WRITTEN BY HEATHER STEWART, MARKETING INTERN
To commemorate the 100th anniversary of American entry into World War I in 1917, the Cummer Museum will be showcasing the works of James McBey from the Permanent Collection in the Millner Gallery beginning on December 17, 2016. The exhibition is entitled Heroes & Battlefields: World War I Prints by James McBey and will be on display through June 20, 2017.
James McBey’s early years were filled with strife. Born on December 23, 1883, in Aberdeenshire, Scotland, he was the illegitimate child of an absentee father and an uncaring mother. He was raised in abject poverty by his mother, whom he called Annie, and his loving grandmother. At 14 he became the family’s breadwinner by landing a job as a bank clerk. For the next 11 years McBey would work his way diligently up the corporate ladder, but escape his responsibilities by reading art books in the library and teaching himself to draw. His passion was clear as he devoured books, learning where and when and from whom he could.
McBey was a dutiful son, and focused on fulfilling his role of caretaker. His mother suffered for years from both psychological and physical ailments, eventually going blind. In his 20s, Annie hanged herself; McBey discovered her body and cut her down.
He wrote later that “it was possible that by leaving as she did she felt she would be making life less difficult for me.”
With no family left, McBey quit the bank and pursued his dream of becoming an artist. He held his first exhibition in London a year later, where his prints were well-received by the art community. He garnered acclaim for the innate skill he showed without much formal training.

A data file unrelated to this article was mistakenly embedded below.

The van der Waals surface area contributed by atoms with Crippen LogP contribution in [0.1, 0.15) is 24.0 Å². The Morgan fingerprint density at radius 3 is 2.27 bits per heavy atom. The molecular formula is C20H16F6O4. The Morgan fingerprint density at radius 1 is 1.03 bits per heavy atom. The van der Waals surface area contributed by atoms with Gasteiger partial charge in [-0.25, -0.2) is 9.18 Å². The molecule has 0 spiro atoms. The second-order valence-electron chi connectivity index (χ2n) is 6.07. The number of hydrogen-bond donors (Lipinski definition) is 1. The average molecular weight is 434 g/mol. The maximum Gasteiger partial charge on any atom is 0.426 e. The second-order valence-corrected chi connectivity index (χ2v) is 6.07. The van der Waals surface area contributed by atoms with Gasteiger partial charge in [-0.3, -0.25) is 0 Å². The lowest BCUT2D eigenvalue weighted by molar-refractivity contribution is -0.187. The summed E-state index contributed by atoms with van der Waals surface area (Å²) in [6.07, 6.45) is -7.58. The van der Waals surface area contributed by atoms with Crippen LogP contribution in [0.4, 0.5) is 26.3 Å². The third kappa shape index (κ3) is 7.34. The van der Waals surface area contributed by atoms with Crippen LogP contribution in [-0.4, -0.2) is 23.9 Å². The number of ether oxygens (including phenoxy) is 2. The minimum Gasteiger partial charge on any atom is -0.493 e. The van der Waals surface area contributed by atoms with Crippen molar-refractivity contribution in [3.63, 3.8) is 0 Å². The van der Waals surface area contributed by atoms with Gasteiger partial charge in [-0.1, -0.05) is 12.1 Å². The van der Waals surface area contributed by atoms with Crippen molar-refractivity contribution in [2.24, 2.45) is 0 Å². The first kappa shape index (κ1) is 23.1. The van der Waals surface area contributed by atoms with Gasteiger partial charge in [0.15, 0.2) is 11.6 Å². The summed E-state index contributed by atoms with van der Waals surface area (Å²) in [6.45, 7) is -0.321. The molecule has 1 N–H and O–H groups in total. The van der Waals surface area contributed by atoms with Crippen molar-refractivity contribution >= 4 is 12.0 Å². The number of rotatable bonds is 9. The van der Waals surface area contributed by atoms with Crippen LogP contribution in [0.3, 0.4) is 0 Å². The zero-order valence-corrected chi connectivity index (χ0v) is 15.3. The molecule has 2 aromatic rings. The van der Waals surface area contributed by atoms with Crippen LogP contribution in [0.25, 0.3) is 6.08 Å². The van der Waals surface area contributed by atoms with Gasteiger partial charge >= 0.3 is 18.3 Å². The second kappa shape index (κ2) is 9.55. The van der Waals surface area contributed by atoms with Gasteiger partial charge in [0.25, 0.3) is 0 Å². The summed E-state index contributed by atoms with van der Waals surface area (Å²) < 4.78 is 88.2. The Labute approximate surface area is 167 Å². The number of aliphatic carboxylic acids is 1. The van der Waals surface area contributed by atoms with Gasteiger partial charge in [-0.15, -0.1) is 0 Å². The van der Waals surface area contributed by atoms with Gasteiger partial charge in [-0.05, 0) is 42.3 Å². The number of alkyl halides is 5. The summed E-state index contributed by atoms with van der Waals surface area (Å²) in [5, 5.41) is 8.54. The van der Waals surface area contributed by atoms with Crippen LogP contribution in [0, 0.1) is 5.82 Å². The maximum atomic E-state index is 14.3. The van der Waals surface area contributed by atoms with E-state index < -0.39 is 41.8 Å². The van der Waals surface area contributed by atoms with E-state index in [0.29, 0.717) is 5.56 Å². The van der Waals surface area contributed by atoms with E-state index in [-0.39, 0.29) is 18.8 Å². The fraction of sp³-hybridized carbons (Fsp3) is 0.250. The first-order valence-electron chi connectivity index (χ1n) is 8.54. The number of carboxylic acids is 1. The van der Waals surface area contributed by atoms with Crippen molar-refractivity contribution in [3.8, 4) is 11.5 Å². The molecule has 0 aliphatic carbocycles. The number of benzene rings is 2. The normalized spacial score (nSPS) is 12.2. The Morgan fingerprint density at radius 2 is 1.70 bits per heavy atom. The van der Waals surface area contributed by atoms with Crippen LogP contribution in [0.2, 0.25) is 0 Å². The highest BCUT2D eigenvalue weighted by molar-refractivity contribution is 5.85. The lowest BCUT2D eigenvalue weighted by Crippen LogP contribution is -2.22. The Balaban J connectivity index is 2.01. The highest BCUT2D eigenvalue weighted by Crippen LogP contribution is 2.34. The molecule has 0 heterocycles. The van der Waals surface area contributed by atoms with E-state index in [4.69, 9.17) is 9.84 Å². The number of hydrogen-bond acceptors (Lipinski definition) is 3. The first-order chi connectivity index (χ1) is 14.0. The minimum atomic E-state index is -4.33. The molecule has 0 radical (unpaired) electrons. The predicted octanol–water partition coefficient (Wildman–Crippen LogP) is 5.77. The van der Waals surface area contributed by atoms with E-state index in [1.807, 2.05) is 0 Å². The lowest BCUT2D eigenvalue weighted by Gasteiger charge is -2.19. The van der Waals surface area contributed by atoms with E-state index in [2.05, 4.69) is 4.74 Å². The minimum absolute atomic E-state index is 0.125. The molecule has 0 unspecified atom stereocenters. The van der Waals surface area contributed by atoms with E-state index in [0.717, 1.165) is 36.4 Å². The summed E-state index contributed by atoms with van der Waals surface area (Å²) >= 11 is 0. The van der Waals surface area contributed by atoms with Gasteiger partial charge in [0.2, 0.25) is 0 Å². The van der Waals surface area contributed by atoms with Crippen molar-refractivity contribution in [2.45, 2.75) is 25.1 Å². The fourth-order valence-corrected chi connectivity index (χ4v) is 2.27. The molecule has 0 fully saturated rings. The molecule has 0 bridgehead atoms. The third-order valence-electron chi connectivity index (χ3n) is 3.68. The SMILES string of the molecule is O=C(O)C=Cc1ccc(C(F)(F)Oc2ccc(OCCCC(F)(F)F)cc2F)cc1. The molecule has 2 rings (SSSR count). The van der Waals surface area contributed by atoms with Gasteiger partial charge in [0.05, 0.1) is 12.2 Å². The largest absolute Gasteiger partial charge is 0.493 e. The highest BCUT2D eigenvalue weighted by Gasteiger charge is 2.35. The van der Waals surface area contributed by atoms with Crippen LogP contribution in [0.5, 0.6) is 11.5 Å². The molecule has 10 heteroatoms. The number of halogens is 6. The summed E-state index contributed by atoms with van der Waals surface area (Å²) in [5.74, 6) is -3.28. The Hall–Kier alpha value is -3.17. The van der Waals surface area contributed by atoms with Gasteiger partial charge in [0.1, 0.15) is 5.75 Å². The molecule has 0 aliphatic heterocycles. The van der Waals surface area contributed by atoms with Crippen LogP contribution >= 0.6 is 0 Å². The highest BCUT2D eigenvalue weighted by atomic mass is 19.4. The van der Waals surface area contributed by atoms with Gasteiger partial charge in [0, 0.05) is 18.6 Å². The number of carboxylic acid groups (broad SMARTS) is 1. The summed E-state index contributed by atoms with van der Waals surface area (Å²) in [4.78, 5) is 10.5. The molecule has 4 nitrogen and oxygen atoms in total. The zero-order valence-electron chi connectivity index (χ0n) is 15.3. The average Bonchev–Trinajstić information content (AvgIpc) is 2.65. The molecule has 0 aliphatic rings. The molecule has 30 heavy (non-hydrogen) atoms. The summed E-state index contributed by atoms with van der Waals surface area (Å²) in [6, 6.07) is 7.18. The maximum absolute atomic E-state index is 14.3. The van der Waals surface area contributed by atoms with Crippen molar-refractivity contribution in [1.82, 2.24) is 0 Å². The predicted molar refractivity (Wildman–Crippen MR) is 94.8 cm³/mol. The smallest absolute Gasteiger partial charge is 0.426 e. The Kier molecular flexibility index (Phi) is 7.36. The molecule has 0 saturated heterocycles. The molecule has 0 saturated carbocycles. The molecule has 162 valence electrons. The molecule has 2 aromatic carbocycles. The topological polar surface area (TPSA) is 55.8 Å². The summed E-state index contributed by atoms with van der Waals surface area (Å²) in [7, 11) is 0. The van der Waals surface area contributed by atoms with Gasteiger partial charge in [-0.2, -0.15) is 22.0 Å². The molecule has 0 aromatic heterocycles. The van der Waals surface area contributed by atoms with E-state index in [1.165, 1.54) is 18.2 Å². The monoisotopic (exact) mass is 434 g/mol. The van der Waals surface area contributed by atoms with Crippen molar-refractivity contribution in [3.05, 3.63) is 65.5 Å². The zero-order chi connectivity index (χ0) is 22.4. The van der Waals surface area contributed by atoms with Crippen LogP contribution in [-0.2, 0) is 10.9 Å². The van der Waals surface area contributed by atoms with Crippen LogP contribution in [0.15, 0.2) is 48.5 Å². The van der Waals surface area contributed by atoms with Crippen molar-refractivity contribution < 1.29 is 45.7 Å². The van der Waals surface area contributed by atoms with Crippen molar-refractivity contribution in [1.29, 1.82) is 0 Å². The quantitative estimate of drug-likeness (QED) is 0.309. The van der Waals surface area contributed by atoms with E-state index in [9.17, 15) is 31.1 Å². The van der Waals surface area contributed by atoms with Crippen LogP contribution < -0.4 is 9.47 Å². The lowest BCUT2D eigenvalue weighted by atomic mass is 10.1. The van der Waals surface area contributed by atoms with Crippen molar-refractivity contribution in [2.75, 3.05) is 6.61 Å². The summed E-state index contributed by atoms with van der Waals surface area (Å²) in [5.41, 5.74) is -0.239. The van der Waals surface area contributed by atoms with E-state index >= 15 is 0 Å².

McBey enlisted in the military in 1916 at the start of World War I. His poor eyesight prevented him from being a soldier, but he was commissioned as a second lieutenant in the Army Printing & Stationery Service. He continued sketching, creating a series of pictures portraying life on the Western Front. His depiction of the Somme earned him an appointment as an official war artist to the Egyptian Expeditionary Force.
In 1917 he embarked on a new journey that would take him to exotic locales and challenge him both as an artist and as a person. Traveling to Egypt, along the Suez Canal, into the Sinai Desert with the Australian Camel Patrol, and with the Allied advance through Palestine from Gaza to Jerusalem and then to Damascus, McBey etched some of the most influential moments of the campaign. One of his most important contributions was a portrait of Lawrence of Arabia in his final days with the Arabs, as sheikhs knelt before him to say tearful goodbyes.
McBey fell in love with the sun-drenched beauty of Morocco. He would eventually buy a home there with his wife, Marguerite, whom he married in 1930. The couple lived in America for a period of years during World War II, but McBey’s heart remained in North Africa. In 1946 they returned to Tangier where he continued to work until his death in 1959.